Poetry and Ozymandias Heart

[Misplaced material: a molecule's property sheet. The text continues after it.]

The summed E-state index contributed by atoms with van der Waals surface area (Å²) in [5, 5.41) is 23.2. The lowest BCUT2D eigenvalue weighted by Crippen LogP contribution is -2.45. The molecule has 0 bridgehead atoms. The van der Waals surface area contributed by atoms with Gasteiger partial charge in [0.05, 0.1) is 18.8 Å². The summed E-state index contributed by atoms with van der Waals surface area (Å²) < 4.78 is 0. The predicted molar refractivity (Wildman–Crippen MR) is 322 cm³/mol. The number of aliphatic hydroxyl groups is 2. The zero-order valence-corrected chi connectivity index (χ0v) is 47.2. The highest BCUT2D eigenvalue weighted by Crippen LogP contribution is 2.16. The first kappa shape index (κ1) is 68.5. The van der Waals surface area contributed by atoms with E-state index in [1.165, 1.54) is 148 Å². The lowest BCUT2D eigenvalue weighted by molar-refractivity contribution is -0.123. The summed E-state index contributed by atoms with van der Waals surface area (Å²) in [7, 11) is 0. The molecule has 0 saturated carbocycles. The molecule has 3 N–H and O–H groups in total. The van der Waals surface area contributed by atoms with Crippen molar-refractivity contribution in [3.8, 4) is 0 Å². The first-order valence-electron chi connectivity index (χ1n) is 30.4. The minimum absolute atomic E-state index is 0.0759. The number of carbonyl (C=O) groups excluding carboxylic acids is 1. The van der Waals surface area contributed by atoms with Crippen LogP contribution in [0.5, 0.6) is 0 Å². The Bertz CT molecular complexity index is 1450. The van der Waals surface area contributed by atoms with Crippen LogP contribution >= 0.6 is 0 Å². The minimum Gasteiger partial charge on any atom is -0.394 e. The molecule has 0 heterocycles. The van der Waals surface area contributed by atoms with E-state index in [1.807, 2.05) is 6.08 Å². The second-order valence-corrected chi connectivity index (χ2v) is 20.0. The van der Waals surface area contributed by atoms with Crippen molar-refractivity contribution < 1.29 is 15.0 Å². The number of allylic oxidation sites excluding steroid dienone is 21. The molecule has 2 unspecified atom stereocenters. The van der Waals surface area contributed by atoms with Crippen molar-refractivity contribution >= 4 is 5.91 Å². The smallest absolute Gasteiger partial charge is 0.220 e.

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How life goes on: the analyzing of diction and imagery in “ Ozymandias” The poem “Ozymandias” by Percy Bysshe Shelley is about a traveler telling the speaker about a statue in the desert. This statue is half sunk in the sand and the traveler explains that the “sneer of cold command” on the statue’s face shows that the sculptor understood the passions of the statue’s subject. This man sneered at the people who were not as powerful as him, but he fed his people because of something in his heart. The Traveler goes on and says that on the pedestal of the statue, it is written, “My name is Ozymandias’, king of kings: / Look on my works, ye Mighty, and despair!” But when you look all around the statue for the “works” there is nothing but sand and a bare desert. In this poem, Percy Bysshe Shelley creates the image of destroyed sculptures to show that nature destroys all and his choice of diction is quite interesting. The diction in this poem creates a strong sense of imagery. The notable diction is combined with alliteration to create even more powerful imagery, such as the “Sneer of col command”. Ozymandias’-“ozy” meaning air and “mandias” meaning King/God, is a sonnet, a fourteen lined poem metered in iambic pentameter. Percy Bysshe Shelley uses words such as, Trunk-less- torso is gone, visage- another name for face, and colossal- which is an allusion of the colossus of roads. He uses this choice of diction to interest the reader furthermore by being more descriptive and letting the readers imagination go wild. The poem "Ozymandias" has two voices. The first is the speaker, who tells the entire poem. The other is the traveler, who tells the main speaker about the poem. The speaker tells us the traveler is from an "antique land,” which is a metaphor for the old age of his country. Antiques are valued mainly for their age and are almost always not modern. The traveler is described as well-traveled, knowledgeable, and wise. The Traveler’s whole speech is about a...
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